An unreliable narrator is all the vogue in fiction these days. In Suzanne Rindell’s beautifully rendered debut novel, The Other Typist, the rich time period of 1920s New York City comes alive with prohibition and bootlegging, jazz and zoot suits. We meet Rose, a quiet young police stenographer in the New York Police Department. She confidently does her job each day but soon realizes that she has the power to change the outcome of certain trials by editing an accused person’s official testimony with the stroke of her typewriter in this age before computers and audiotaping. While this would make an interesting plot, in, and of itself, it only plays a small part in setting up Rose’s character and future actions.
The story unfolds along with her developing relationship with Odalie. Odalie is a new employee at the Police department who soon works alongside Rose and becomes a favorite of their male coworkers. Initially, Rose looks upon her with suspicion and skepticism for many reasons-Odalie’s beauty, sophistication, clothing and upper class airs and mannerisms. But, Rose cannot resist Odalie’s continued attempts at friendship and eventually falls under her spell as Odalie allows her entrance into her life with all its elegant trappings, danger and excitement.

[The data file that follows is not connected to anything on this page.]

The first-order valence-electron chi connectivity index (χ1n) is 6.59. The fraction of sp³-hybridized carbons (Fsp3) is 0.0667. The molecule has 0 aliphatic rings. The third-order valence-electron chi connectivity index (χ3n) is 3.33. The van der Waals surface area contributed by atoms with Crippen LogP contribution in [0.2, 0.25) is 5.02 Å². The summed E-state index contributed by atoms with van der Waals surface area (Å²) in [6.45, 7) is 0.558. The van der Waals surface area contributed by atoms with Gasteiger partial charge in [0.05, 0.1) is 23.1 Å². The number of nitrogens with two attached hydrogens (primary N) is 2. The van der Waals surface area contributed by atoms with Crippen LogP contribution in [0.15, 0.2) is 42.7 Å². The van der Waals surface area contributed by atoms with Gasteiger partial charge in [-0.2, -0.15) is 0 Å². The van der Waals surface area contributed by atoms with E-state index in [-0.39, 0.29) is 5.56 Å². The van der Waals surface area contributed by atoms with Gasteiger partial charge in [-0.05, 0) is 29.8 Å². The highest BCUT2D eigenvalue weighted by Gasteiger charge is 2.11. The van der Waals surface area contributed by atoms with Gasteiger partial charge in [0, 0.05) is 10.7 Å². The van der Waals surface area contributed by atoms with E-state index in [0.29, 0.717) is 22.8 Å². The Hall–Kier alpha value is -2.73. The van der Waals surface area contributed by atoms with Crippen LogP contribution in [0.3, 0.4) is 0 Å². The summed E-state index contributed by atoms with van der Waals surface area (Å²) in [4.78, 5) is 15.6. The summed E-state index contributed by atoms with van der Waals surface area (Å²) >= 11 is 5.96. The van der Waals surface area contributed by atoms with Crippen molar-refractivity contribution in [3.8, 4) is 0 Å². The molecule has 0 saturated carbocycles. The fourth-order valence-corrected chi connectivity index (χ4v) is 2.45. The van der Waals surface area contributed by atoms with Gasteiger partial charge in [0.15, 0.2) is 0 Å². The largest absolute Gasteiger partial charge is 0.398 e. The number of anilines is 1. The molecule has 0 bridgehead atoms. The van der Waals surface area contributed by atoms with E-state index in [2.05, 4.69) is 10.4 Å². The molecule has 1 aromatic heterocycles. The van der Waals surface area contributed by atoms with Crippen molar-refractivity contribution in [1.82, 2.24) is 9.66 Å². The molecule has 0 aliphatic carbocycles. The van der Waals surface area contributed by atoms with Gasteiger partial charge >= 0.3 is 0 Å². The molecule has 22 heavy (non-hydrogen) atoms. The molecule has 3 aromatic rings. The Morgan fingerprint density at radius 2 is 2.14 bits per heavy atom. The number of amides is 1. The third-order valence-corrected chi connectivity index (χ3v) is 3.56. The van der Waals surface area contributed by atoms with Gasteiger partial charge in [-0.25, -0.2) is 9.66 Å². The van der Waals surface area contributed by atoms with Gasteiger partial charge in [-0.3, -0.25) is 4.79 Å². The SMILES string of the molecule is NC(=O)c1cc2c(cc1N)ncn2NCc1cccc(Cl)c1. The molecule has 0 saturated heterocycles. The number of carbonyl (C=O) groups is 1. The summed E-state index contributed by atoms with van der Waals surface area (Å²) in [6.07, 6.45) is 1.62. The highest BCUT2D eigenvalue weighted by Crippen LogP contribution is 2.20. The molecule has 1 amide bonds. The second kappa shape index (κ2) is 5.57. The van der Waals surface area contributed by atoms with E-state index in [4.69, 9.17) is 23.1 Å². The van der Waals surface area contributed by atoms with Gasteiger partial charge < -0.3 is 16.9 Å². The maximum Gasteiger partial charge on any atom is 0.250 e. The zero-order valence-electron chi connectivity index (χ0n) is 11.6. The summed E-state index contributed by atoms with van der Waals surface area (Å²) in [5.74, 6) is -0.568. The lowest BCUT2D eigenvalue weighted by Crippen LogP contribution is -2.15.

An odd couple from the start, plain Jane Rose and glamorous Odalie are two misfits as they begin a friendship that starts with distrust and lies and ends in tragedy and deceit. Rose finds Odalie irresistible while Odalie uses this to her advantage reeling Rose in and seemingly controlling her actions. Or, does she? The story is chilling and keeps the reader off kilter as the plot moves along deliberately and consistently like a slow runaway train. At the end, you may be confused by what actually happened, in which case, open the book to the beginning and repeat reading. The author’s language and settings are rich enough to sustain a return trip back to the 1920s. New York glistens under Rindell’s spot on descriptions as she peels back the unsettling world of these two memorable young women.